We are a smug lot, we Canadians. We're taught that ours is a kinder, gentler, somehow more competent nation than the place along our southern border. No more. Last year, a newly elected right-wing Canadian government announced a judicial inquiry into the Air India bombings of 22 years ago that left 331 dead, most aboard the 747 Kanishka when it blew up off the south coast of Ireland. (The other explosion occurred at Japan's Narita airport in a Vancouver suitcase tagged for an AI flight, killing two.) The revelations that have poured out of the opening weeks of the judicial inquiry have been breathtaking, shocking, eye-opening. There's been testimony that points to rampant racism in the police and spy service, their ineptitude on a grand scale, and a cynical cover-up of all this—and probably more.
At least half a dozen credible witnesses have told the inquiry that there was ample evidence that Sikh separatists allied to the Canada-based Babbar Khalsa had their eye on Kanishka and were primed to plant a bomb on board. Others have said the plane took off from its last Canadian stop, Montreal, despite official knowledge that there was suspicious baggage on board. There were no sniffer dogs available that night on June 23, 1985, because a canine conference had them all in Toronto in meetings. Really.
The Royal Canadian Mounted Police knew about the bomb plots. Spies in the newly created but incompetent Canadian Security Intelligence Service had been tapping phones and talking to informers for months. AI's security chief was blamed for nixing a thorough search of Kaniskha before it took off because it would cost too much.
Much of this wasn't known before. Some of the people who've given the most alarming testimony have just come forward, ending 22 years of what, I hope, was difficult silence. I fear it may not have been as uncomfortable as it should be, at least for some. Because something we have known about the AI bombings almost since the dreadful news began to trickle in was the massive role of racial indifference, if not outright racism, in the tragedy.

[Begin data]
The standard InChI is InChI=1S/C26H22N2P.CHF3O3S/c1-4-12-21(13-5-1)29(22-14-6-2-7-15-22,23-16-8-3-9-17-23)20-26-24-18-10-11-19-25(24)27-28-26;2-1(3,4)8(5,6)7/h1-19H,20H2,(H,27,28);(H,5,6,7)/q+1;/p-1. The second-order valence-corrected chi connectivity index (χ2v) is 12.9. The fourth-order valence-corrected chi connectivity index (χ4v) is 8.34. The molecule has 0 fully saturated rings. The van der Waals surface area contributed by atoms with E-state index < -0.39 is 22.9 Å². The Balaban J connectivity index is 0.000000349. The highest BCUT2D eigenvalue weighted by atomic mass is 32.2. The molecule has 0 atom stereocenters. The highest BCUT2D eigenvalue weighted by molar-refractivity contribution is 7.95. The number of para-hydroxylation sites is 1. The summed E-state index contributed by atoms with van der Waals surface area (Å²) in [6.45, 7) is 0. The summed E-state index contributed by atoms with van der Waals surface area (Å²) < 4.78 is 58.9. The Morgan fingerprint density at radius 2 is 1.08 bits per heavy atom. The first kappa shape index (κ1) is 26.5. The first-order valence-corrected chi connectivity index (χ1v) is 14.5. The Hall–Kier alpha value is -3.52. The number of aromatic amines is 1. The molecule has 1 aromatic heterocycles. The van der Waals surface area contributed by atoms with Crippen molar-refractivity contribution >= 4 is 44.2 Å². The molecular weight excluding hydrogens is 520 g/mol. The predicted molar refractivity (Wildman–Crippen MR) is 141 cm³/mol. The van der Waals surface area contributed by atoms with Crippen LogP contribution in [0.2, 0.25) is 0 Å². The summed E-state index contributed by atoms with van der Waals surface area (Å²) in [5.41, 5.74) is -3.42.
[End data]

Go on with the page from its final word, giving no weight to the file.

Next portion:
This is true at every level. Then Canada's prime minister, Brian Mulroney, called Rajiv Gandhi in Delhi to commiserate over the bombing. Never mind that nearly 300 of the victims were Canadians. What's now known as the largest mass murder in Canadian history was believed for years to have affected only Indians and therefore less worthy of concern than if white Canadians were involved.
In fact, a Canadian prime minister didn't even go to Ireland to join the annual commemoration ceremony held by victims' relatives until 2005. Governments prior to that stonewalled and refused to meet families of victims or take their concerns seriously. The Canadian media, except some, delved into the story occasionally, emphasising the foreignness of it—turbaned fanatics bombing planeloads of brown people over a territorial spat in a land far away.
Bal Gupta, a Toronto man who lost his wife on the Kaniskha flight, told me in 2005 that he endured over a decade of neglect and, occasionally, nastiness from Canadian politicians. I met him as two men went on trial in Vancouver, charged with buying bombs and putting suitcases on planes; both were acquitted after Canada's most expensive criminal trial. The judge expressed utter disdain for the prosecution and investigating agencies, censuring them for mishandling of evidence. Gupta later said he wasn't surprised, having met the policemen and spies in question and finding them to be petty, ill-informed and close-minded.
Justice John Major's inquiry wasn't supposed to be this way. It was expected to conclude that Canada in 1985 wasn't equipped to deal with a vicious terrorist organisation. Instead, what's emerging is evidence of almost criminal negligence. Many in India think the Rajiv Gandhi government may have known much more than it should have about plans to bomb AI, thanks to informers in the Babbar Khalsa. Moderate Sikh opinion in Canada and India was sickened by the outrage, which did no harm whatsoever to the long battle for hearts, minds and political opinion in Punjab.
Canadian officials have long insisted that much about the Kanishka affair is top secret. Justice Major even threatened to suspend his inquiry when government documents arrived heavily censored on the opening days. A Canadian official I once knew in New Delhi used to boast about destroying documents related to Canada-India spy contacts. I later found out he was the spy-on-duty in Vancouver the week of the attacks. That may be one for the conspiracy books, and not anything we can expect to be clarified in the coming months. But I know one thing for sure, Canadian smugness has taken a hit in recent weeks. So, I hope, has official racism, incompetence and secrecy.
(Daniel Lak is the BBC correspondent, Toronto.)
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